TAVR Gave Me My Life Back
In 2002, I retired as the first black police chief of Selma, Alabama. I wanted to spend my days at my farm, caring for my cows and baling hay. But a few years ago, I started noticing I just didn’t feel right. I felt tired all the time—people commented on how slow I was walking and how pale I looked. I’d walk a piece and then have to take a break to catch my breath. And I got to the point where I couldn’t eat anything—my wife, Norma Jean, would make me dinner but I’d push it away.
So I was losing weight—my clothes had gotten too big for me. And I couldn’t sleep in my bed—I’d get short of breath lying down. I’d have to leave the bedroom and go sit up in a chair in the den to sleep. I was so sick. I was getting weaker and weaker. It wasn’t a way to live.
My wife is a retired nurse, and she knew something was wrong. She tried to hide her concern, but when you’ve been married as long as we have, you can’t hide anything. I finally went to my doctor, who referred me to his heart doctor. And he said I definitely had a problem, and then referred me to cardiologists at the University of Alabama in Birmingham.
The doctors told me that I had a condition called aortic stenosis; they said that my aortic valve was very narrow. They thought I was too weak to have open-heart surgery, and I agreed with them. So they scheduled me for transcatheter aortic valve replacement (TAVR) instead. They said they would thread a valve through a catheter in my thigh to replace the valve in my heart. And I said, let’s do it.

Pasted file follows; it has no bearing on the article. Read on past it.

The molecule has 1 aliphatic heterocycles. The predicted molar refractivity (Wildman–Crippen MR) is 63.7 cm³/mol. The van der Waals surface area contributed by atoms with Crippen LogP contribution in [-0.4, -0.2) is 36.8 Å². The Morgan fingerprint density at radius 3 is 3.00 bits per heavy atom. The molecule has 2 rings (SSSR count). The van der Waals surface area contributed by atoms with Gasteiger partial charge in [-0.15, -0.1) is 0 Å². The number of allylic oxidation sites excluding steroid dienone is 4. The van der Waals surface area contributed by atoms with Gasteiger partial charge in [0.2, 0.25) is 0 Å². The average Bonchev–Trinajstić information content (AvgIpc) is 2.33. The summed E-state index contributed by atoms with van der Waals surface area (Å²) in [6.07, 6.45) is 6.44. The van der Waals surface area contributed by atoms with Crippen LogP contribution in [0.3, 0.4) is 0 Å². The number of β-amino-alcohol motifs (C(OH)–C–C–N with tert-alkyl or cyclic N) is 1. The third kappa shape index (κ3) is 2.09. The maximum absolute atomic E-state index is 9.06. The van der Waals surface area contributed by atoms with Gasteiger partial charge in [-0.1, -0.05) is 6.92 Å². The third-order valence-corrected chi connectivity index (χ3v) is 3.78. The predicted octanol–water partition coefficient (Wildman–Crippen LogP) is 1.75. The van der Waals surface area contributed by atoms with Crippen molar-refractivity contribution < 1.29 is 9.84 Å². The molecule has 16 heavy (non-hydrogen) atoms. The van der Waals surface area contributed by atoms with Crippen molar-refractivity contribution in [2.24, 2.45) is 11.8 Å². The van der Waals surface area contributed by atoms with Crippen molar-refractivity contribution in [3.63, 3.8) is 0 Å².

I never got scared—I knew, as sick as I was, that something needed to happen. I knew I wasn’t going to live long if I stayed the way I was. They had to do something to keep me on this earth, and I was ready to do anything they told me, or else I was going to have to plan my own funeral.
After the TAVR procedure, I didn’t really feel any pain. They offered me pain medicine, but I still haven’t taken any to this day. My wife, two sons, and my niece were all with me to support me. I was in the ICU the night after the procedure, and in the morning, the doctor came in to check on me. He said, “I can’t believe you’re sitting up and smiling at me, as sick as you were yesterday!” I told him, “I don’t know what y’all did, but whatever it is, it’s working.”
I was in the hospital for three days and I was glad to get home. I went back to the doctor a few weeks later and he did some tests and then told me that everything looked good, and I needed to come back to see him in a year. A year hasn’t passed since my surgery, but I did go up a couple months ago to have lunch with my doctor and other staff members. I wanted to show him how great I’m doing.
I’m blessed. I’m blessed to be on this earth. And I tell everyone to go see the doctor if you’re not feeling right. I tell them to go get checked! Because if it hadn’t been for the doctor, I’d be gone. But instead, I’m here on this earth with my wife, kids and grandchildren, and I love to be on my farm, baling hay and tending to my cows.
Earnest Tate is 80 years old and lives in Selma, Alabama with his wife of 54 years, Norma Jean.
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